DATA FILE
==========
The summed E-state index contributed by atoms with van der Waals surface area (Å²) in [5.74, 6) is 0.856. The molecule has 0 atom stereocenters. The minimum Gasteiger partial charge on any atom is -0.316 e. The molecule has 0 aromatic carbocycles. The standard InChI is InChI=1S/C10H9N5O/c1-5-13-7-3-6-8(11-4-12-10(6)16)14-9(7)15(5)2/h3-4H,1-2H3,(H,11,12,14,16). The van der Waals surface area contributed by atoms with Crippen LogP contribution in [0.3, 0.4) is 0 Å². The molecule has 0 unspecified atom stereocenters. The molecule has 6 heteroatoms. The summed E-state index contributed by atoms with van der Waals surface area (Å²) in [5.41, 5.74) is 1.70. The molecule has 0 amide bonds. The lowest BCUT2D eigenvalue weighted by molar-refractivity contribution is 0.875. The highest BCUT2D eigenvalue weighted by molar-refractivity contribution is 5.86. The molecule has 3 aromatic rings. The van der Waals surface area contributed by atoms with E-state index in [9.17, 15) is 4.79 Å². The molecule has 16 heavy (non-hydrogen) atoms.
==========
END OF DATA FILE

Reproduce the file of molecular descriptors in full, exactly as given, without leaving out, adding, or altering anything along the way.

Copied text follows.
The summed E-state index contributed by atoms with van der Waals surface area (Å²) in [5.74, 6) is 0.856. The molecule has 0 atom stereocenters. The minimum Gasteiger partial charge on any atom is -0.316 e. The molecule has 0 aromatic carbocycles. The standard InChI is InChI=1S/C10H9N5O/c1-5-13-7-3-6-8(11-4-12-10(6)16)14-9(7)15(5)2/h3-4H,1-2H3,(H,11,12,14,16). The van der Waals surface area contributed by atoms with Crippen LogP contribution in [0.3, 0.4) is 0 Å². The molecule has 0 unspecified atom stereocenters. The molecule has 6 heteroatoms. The summed E-state index contributed by atoms with van der Waals surface area (Å²) in [5.41, 5.74) is 1.70. The molecule has 0 amide bonds. The lowest BCUT2D eigenvalue weighted by molar-refractivity contribution is 0.875. The highest BCUT2D eigenvalue weighted by molar-refractivity contribution is 5.86. The molecule has 3 aromatic rings. The van der Waals surface area contributed by atoms with E-state index in [9.17, 15) is 4.79 Å². The molecule has 16 heavy (non-hydrogen) atoms.